On days like this, when stories of wars and heroes flood the airways, I often think about your time in the service.
You rarely spoke about your time in the army. I grew up knowing that you were a World War II veteran, and a POW in Germany. Still to this day I don’t know much more than that.
I know you went to boot camp in Oklahoma. I remember the day you shared your boot camp “yearbook” with me. We flipped through pages and you’d tell me stories about some of the men in the pictures. I remember giggling at the one of you and your two closest friends — you in the middle, and (at only 5’2″) flanked by two men well over 6 feet tall. It was obvious the way you looked at that picture that those two men meant alot to you. I never had the courage to ask you if they made it back to the States.
I don’t know much about the time you spent fighting in Germany. I know you were a POW for more than a year. While you didn’t often talk about those times, there’s a story I recall you sharing many times — of men trading their only food (a potato) for a few cigarettes. That experience was etched in your mind and you’d share it with me as a great lesson for why I shouldn’t ever start smoking. To this day I haven’t, and I’m sure that was at least in part by your sharing that painful moment in hopes that it would teach me a valuable lesson.
I know your feet were badly hurt by the frostbite you suffered, and its effects were with you the rest of your life. While it made you uncomfortable (and sometimes it was even painful) you never once complained about the time you had given to your country. You were silently proud. So silent, that your brothers had to tell me that you had been awarded a purple heart and a bronze star. While I’ll never know what actions earned you those medals, I’m immensely proud of the person you were.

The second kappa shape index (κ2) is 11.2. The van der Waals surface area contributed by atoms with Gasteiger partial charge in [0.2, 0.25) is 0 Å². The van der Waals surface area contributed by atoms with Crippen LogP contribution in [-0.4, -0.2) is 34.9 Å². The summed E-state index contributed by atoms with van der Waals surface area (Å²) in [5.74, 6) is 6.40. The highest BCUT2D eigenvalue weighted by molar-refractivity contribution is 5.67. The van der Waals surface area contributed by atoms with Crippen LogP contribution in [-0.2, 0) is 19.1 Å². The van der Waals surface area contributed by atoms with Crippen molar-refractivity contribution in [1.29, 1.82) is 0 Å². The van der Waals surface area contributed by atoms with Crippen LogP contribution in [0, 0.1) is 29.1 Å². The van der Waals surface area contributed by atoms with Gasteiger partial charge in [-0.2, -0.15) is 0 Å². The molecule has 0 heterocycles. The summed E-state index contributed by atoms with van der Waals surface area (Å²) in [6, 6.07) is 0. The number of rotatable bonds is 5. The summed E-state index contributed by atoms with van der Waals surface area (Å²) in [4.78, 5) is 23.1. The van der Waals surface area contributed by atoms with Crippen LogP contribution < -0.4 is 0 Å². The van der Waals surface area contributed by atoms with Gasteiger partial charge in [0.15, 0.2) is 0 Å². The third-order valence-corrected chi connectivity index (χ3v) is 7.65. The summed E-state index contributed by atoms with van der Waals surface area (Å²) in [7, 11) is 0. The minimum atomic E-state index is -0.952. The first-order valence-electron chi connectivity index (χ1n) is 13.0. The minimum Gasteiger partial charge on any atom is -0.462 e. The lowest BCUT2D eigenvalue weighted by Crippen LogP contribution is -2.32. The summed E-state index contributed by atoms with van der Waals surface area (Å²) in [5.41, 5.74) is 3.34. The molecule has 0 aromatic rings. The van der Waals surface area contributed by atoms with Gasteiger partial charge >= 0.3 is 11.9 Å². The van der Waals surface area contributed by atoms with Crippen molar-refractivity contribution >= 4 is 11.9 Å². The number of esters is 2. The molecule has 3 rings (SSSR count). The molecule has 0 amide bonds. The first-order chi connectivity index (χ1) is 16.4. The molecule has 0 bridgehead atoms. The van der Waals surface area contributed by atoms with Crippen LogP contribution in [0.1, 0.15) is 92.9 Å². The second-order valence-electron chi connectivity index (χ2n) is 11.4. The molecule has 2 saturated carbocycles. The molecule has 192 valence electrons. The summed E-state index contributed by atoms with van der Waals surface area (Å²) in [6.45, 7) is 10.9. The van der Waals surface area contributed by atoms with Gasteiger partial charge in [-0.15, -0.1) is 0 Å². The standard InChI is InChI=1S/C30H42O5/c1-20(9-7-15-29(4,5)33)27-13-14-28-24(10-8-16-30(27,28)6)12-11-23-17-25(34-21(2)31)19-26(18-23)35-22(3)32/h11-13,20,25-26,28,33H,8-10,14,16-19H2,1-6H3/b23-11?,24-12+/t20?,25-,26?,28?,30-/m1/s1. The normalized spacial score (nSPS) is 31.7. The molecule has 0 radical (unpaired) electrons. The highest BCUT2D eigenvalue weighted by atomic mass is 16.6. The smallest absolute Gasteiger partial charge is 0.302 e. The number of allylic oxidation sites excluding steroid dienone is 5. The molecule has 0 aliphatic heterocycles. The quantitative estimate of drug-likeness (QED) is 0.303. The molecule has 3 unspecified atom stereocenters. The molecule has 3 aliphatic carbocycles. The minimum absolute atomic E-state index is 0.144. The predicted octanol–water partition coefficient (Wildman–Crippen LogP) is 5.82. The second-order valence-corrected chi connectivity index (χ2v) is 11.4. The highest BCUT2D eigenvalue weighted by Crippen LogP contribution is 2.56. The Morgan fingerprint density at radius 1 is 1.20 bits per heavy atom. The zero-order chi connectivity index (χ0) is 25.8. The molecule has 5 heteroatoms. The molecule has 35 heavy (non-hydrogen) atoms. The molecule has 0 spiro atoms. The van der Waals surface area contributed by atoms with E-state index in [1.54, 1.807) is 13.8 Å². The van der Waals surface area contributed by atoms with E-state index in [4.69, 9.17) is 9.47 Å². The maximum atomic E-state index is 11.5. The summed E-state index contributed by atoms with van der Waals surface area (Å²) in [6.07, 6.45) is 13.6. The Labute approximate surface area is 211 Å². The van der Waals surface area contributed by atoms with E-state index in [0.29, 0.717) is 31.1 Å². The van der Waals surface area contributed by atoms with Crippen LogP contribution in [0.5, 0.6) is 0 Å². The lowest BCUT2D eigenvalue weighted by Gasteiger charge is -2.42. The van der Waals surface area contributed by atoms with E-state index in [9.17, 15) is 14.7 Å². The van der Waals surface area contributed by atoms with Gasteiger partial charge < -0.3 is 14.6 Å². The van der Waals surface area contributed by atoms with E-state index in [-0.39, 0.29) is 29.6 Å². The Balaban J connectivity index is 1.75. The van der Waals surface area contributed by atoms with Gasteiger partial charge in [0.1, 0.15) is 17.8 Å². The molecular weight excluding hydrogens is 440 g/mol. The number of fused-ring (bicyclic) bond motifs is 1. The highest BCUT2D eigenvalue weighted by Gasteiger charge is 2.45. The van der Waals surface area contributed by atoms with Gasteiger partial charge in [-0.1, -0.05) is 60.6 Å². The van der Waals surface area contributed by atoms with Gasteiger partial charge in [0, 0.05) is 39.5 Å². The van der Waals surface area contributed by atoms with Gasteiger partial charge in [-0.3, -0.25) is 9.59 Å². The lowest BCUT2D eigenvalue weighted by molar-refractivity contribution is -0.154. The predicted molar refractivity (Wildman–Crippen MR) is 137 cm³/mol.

I also remember how fondly you’d remember your time returning to the States. When you got home you were shipped down to Atlantic City, where at first you were hospitalized, and later stayed there for some R&R before going home. I can only imagine the jubilation you felt stepping foot once again on American soil. Your face would light up when you talked about that time. About seeing friends for the first time. About reuniting with family. To this day I can’t drive to Atlantic City without thinking of you and what a happy place that was for you. And while I know you loved to gamble a bit, I suspect those happy times were some of what made you take so many trips down there in your later years.
When I look back on the sacrifices you made for our country, I am both proud and humbled. I can no longer joke about moving to Canada to escape what this country has become. When times got tough, you certainly didn’t quit. And neither will I.
And while you’re no longer here to share your thoughts with me, your silence continues to teach me many things — never give up, never settle, never take the easy way out, and never take anything for granted.
Thanks for such wonderful lessons,
Your loving daughter